New data has soothed concerns about a prolonged economic downturn, but all eyes now turn to corporate results as US earnings season gets underway this week. Our head of markets has the latest.
Global markets have been boosted by economic numbers from the US which suggested that the aggressive rate hiking policy may at last be washing through to the economy.
Even though Friday's non-farm payrolls report showed the addition of 223,000 jobs versus a consensus of 200,000, investors chose to concentrate on wage growth, where an increase of 0.3% was both lower than expected and a decline from the previous month’s 0.4%. While the report on the whole suggest a labour market which remains relatively strong, the wage numbers served to boost sentiment in not adding to the current inflationary pressures.
The positive news continued with a services PMI which dipped into contractionary territory, lending further weight to hopes of a soft landing for the economy, with expectations for an interest rate rise of 0.25% in February now in pole position. The consumer price index number due on Thursday now takes on additional significance, with forecasts suggesting a further slowdown in both headline and core inflation numbers.
This week also marks the start of the earnings season, with proceedings being opened by the likes of Bank of America Corp (NYSE:BAC), Citigroup Inc (NYSE:C) and JPMorgan Chase & Co (NYSE:JPM). The consensus is that the banks will have shown little to no year-on-year growth and, in more general terms, earnings are expected to have fallen across the board in the face of margin compression resulting from the inflationary backdrop. In the meantime, the main indices finished higher in a shortened trading week, with both the S&P500 and Dow Jones adding 1.5%, and the Nasdaq 1%.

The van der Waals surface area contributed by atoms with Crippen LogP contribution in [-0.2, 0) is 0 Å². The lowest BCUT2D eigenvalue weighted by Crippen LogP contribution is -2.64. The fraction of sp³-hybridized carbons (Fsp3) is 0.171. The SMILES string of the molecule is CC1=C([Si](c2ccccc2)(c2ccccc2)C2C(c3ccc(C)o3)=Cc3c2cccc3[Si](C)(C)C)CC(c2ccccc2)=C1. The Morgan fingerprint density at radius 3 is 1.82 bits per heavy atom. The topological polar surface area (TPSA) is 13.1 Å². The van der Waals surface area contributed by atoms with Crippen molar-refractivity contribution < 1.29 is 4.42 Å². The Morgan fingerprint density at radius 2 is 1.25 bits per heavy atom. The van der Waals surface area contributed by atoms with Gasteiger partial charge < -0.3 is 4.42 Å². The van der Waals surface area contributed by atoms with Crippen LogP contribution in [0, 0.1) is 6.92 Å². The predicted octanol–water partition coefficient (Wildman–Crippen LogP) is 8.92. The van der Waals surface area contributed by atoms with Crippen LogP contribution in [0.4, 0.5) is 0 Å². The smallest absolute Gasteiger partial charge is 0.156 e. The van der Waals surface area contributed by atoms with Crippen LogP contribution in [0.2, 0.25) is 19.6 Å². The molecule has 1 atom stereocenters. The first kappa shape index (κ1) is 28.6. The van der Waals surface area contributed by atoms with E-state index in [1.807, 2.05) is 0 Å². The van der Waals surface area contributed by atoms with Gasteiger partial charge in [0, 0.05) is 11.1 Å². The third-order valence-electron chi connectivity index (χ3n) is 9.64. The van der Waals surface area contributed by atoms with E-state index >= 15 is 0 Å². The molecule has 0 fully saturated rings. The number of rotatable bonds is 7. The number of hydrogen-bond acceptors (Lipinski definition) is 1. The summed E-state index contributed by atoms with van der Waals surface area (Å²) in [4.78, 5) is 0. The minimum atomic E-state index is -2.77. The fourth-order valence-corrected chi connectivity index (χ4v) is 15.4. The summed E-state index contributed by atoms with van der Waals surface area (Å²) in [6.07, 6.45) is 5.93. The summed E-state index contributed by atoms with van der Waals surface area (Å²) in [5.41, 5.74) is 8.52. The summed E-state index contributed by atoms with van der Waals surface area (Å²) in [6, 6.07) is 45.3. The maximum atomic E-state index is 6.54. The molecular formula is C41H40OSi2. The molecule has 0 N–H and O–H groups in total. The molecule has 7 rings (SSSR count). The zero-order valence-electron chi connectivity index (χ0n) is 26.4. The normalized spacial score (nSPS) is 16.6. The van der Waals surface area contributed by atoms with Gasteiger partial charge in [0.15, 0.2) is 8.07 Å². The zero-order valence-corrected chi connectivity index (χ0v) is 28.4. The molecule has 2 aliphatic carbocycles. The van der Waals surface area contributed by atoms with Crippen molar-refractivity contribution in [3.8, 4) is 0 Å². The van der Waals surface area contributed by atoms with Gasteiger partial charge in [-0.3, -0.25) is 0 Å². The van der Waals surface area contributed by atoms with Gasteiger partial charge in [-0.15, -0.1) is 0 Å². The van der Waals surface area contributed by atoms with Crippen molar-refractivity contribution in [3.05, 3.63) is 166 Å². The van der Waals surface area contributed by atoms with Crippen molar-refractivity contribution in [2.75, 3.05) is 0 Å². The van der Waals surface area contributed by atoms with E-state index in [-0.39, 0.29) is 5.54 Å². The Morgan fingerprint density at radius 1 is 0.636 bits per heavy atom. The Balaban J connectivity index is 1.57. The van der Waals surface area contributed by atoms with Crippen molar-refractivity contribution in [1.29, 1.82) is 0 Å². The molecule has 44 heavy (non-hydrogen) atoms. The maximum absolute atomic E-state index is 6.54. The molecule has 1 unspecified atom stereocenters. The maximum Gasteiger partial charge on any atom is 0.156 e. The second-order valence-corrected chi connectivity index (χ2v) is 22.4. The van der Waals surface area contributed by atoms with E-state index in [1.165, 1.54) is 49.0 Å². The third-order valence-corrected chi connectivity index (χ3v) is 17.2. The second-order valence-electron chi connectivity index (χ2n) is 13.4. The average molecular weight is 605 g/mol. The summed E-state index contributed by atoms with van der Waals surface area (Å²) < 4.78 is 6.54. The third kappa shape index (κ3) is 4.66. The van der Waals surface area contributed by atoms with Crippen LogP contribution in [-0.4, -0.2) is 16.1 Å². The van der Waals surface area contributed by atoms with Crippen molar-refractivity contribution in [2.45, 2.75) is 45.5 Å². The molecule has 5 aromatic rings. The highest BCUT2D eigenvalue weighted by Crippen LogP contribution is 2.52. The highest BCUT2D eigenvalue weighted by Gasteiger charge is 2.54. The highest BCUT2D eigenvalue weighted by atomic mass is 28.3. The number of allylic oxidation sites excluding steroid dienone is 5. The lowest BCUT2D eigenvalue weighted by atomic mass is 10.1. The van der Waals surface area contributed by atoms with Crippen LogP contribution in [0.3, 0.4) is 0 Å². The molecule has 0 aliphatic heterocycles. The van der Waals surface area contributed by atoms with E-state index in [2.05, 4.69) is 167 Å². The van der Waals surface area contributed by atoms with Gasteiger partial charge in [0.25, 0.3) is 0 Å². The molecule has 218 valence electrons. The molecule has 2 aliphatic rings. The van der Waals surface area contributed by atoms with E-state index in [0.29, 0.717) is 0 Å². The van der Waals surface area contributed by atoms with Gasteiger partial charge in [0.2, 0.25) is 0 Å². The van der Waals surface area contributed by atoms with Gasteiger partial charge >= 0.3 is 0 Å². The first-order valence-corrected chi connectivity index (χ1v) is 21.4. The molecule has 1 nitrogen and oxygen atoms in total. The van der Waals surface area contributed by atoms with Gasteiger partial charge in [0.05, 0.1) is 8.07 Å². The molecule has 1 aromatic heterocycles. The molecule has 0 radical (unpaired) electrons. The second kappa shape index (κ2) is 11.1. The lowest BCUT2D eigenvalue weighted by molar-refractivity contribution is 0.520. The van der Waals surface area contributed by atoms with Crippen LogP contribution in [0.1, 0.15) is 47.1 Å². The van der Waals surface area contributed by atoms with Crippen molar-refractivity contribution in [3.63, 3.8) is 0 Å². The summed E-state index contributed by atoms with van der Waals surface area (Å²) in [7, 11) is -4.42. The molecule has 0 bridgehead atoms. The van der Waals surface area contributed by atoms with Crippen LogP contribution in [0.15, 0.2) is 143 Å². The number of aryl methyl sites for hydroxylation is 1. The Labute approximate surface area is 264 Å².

Asian markets picked up the bullish baton from the US, further boosted by the reopening of borders in China which should allow a surge in travellers into and within the nation for the Lunar New Year celebrations. While the news is accompanied by further inevitable outbreaks of the Covid-19 virus, hopes remain that the economy will finally be able to stage a long-awaited recovery.
Underpinned by support from the central bank if necessary, an ailing property sector and dampened consumer sentiment are both expected to lead the charge in revitalising the world’s second largest economy, which has been severely constrained over the last year by a wave of lockdowns and the country’s previous zero-tolerance policy.
The early year return to a risk-on approach also spilled over to the UK, where the premier index built on its brisk start in the first few days of trading. The FTSE100 index stands ahead by 3.5% so far in 2023, where a raft of established value stocks, underpinned for the most part by generous dividend yields, continue to attract the attention of global investors.
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In early exchanges, stocks with a China interest such as the miners and Prudential (LSE:PRU) continued to thrive, while broker upgrades also lifted the likes of BT Group (LSE:BT.A), Segro (LSE:SGRO) and Land Securities Group (LSE:LAND).
The FTSE250 index also continued its tentative recovery after a parlous 2022, currently ahead by 3.8% in the year to date largely driven by improved global sentiment. However, as a barometer of UK economic activity, the index will remain prone to disappointment as the domestic backdrop continues to feel the pressure of stagnating, growth, higher interest rates and inflation which has yet to be brought under control.
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